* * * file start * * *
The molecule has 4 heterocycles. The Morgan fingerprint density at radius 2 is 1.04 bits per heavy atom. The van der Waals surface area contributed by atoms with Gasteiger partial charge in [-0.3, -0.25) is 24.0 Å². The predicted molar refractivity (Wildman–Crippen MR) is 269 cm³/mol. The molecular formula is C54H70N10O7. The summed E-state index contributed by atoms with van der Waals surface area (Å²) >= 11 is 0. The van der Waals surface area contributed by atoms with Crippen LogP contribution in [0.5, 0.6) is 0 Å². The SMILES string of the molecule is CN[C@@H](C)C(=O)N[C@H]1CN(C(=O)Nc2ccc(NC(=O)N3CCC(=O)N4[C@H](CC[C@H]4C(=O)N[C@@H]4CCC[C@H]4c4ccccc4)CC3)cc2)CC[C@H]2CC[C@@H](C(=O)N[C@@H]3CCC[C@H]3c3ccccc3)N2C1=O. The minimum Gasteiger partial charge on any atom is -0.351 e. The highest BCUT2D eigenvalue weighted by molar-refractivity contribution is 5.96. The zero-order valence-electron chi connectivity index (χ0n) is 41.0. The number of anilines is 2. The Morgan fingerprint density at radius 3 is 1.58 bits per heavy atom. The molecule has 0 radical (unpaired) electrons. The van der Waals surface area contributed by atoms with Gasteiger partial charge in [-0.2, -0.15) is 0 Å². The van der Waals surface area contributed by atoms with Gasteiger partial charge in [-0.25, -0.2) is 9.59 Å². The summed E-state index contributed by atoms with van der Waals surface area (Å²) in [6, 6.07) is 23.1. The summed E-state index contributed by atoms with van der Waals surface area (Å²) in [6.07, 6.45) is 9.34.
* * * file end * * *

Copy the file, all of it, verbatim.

The molecule has 4 heterocycles. The Morgan fingerprint density at radius 2 is 1.04 bits per heavy atom. The van der Waals surface area contributed by atoms with Gasteiger partial charge in [-0.3, -0.25) is 24.0 Å². The predicted molar refractivity (Wildman–Crippen MR) is 269 cm³/mol. The molecular formula is C54H70N10O7. The summed E-state index contributed by atoms with van der Waals surface area (Å²) >= 11 is 0. The van der Waals surface area contributed by atoms with Crippen LogP contribution in [0.5, 0.6) is 0 Å². The SMILES string of the molecule is CN[C@@H](C)C(=O)N[C@H]1CN(C(=O)Nc2ccc(NC(=O)N3CCC(=O)N4[C@H](CC[C@H]4C(=O)N[C@@H]4CCC[C@H]4c4ccccc4)CC3)cc2)CC[C@H]2CC[C@@H](C(=O)N[C@@H]3CCC[C@H]3c3ccccc3)N2C1=O. The minimum Gasteiger partial charge on any atom is -0.351 e. The highest BCUT2D eigenvalue weighted by molar-refractivity contribution is 5.96. The zero-order valence-electron chi connectivity index (χ0n) is 41.0. The number of anilines is 2. The Morgan fingerprint density at radius 3 is 1.58 bits per heavy atom. The molecule has 0 radical (unpaired) electrons. The van der Waals surface area contributed by atoms with Gasteiger partial charge in [-0.2, -0.15) is 0 Å². The van der Waals surface area contributed by atoms with Gasteiger partial charge in [-0.25, -0.2) is 9.59 Å². The summed E-state index contributed by atoms with van der Waals surface area (Å²) in [6, 6.07) is 23.1. The summed E-state index contributed by atoms with van der Waals surface area (Å²) in [6.07, 6.45) is 9.34.